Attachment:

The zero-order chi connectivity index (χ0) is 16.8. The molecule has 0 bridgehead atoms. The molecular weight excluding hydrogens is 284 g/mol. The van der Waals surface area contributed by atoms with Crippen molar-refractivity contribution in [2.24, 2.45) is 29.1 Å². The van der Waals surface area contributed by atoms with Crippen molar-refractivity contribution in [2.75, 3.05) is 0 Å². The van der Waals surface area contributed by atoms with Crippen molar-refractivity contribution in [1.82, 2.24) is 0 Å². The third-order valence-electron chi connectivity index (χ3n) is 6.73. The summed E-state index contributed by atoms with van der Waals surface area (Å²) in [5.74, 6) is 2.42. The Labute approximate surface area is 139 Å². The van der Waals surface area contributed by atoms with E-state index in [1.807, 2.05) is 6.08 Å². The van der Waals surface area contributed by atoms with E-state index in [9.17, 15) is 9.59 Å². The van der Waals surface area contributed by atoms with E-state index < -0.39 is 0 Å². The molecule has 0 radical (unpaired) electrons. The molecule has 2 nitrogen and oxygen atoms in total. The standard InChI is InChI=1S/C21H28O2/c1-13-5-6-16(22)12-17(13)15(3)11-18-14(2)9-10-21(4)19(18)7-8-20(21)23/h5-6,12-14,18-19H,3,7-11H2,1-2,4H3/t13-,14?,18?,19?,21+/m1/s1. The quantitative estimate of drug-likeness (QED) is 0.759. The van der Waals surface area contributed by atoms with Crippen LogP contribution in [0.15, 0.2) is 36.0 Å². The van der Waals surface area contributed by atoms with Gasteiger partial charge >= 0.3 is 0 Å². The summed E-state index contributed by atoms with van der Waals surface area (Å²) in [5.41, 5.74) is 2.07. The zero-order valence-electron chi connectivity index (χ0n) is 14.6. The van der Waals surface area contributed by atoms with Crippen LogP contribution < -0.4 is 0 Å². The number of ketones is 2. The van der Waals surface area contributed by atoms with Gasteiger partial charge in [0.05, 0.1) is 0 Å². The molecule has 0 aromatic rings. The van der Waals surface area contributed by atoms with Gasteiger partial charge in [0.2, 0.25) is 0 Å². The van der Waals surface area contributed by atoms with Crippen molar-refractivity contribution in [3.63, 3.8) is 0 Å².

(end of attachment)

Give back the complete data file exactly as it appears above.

The zero-order chi connectivity index (χ0) is 16.8. The molecule has 0 bridgehead atoms. The molecular weight excluding hydrogens is 284 g/mol. The van der Waals surface area contributed by atoms with Crippen molar-refractivity contribution in [2.24, 2.45) is 29.1 Å². The van der Waals surface area contributed by atoms with Crippen molar-refractivity contribution in [2.75, 3.05) is 0 Å². The van der Waals surface area contributed by atoms with Crippen molar-refractivity contribution in [1.82, 2.24) is 0 Å². The third-order valence-electron chi connectivity index (χ3n) is 6.73. The summed E-state index contributed by atoms with van der Waals surface area (Å²) in [5.74, 6) is 2.42. The Labute approximate surface area is 139 Å². The van der Waals surface area contributed by atoms with E-state index in [1.807, 2.05) is 6.08 Å². The van der Waals surface area contributed by atoms with E-state index in [9.17, 15) is 9.59 Å². The van der Waals surface area contributed by atoms with E-state index < -0.39 is 0 Å². The molecule has 0 radical (unpaired) electrons. The molecule has 2 nitrogen and oxygen atoms in total. The standard InChI is InChI=1S/C21H28O2/c1-13-5-6-16(22)12-17(13)15(3)11-18-14(2)9-10-21(4)19(18)7-8-20(21)23/h5-6,12-14,18-19H,3,7-11H2,1-2,4H3/t13-,14?,18?,19?,21+/m1/s1. The quantitative estimate of drug-likeness (QED) is 0.759. The van der Waals surface area contributed by atoms with Crippen LogP contribution in [0.15, 0.2) is 36.0 Å². The van der Waals surface area contributed by atoms with Gasteiger partial charge >= 0.3 is 0 Å². The summed E-state index contributed by atoms with van der Waals surface area (Å²) in [5.41, 5.74) is 2.07. The zero-order valence-electron chi connectivity index (χ0n) is 14.6. The van der Waals surface area contributed by atoms with Crippen LogP contribution < -0.4 is 0 Å². The number of ketones is 2. The van der Waals surface area contributed by atoms with Gasteiger partial charge in [0.05, 0.1) is 0 Å². The molecule has 0 aromatic rings. The van der Waals surface area contributed by atoms with Gasteiger partial charge in [0.2, 0.25) is 0 Å². The van der Waals surface area contributed by atoms with Crippen molar-refractivity contribution in [3.63, 3.8) is 0 Å².